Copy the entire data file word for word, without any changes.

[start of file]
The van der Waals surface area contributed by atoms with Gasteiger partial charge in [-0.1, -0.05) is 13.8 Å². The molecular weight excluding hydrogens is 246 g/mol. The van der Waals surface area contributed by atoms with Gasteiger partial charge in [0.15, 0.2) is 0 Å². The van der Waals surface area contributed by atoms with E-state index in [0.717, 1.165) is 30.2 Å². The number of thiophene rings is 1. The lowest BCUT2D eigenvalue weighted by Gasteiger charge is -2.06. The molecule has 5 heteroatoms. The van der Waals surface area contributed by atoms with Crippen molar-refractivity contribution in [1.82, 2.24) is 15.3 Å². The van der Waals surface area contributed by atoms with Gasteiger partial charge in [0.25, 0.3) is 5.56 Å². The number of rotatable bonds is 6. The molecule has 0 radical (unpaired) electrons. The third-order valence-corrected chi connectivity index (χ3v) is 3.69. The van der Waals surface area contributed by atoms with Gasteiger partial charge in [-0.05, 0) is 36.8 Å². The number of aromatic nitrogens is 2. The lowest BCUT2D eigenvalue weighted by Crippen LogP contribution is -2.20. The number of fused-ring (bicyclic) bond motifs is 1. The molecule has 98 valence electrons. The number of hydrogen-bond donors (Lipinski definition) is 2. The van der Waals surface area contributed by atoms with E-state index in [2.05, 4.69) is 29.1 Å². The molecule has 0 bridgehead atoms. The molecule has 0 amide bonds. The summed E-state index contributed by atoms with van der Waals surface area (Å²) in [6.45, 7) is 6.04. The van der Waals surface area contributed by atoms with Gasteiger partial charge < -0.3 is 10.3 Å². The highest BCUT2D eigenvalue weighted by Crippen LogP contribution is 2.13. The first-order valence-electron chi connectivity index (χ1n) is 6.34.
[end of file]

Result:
The van der Waals surface area contributed by atoms with Gasteiger partial charge in [-0.1, -0.05) is 13.8 Å². The molecular weight excluding hydrogens is 246 g/mol. The van der Waals surface area contributed by atoms with Gasteiger partial charge in [0.15, 0.2) is 0 Å². The van der Waals surface area contributed by atoms with E-state index in [0.717, 1.165) is 30.2 Å². The number of thiophene rings is 1. The lowest BCUT2D eigenvalue weighted by Gasteiger charge is -2.06. The molecule has 5 heteroatoms. The van der Waals surface area contributed by atoms with Crippen molar-refractivity contribution in [1.82, 2.24) is 15.3 Å². The van der Waals surface area contributed by atoms with Gasteiger partial charge in [0.25, 0.3) is 5.56 Å². The number of rotatable bonds is 6. The molecule has 0 radical (unpaired) electrons. The third-order valence-corrected chi connectivity index (χ3v) is 3.69. The van der Waals surface area contributed by atoms with Gasteiger partial charge in [-0.05, 0) is 36.8 Å². The number of aromatic nitrogens is 2. The lowest BCUT2D eigenvalue weighted by Crippen LogP contribution is -2.20. The number of fused-ring (bicyclic) bond motifs is 1. The molecule has 98 valence electrons. The number of hydrogen-bond donors (Lipinski definition) is 2. The van der Waals surface area contributed by atoms with E-state index in [2.05, 4.69) is 29.1 Å². The molecule has 0 bridgehead atoms. The molecule has 0 amide bonds. The summed E-state index contributed by atoms with van der Waals surface area (Å²) in [6.45, 7) is 6.04. The van der Waals surface area contributed by atoms with Gasteiger partial charge < -0.3 is 10.3 Å². The highest BCUT2D eigenvalue weighted by Crippen LogP contribution is 2.13. The first-order valence-electron chi connectivity index (χ1n) is 6.34.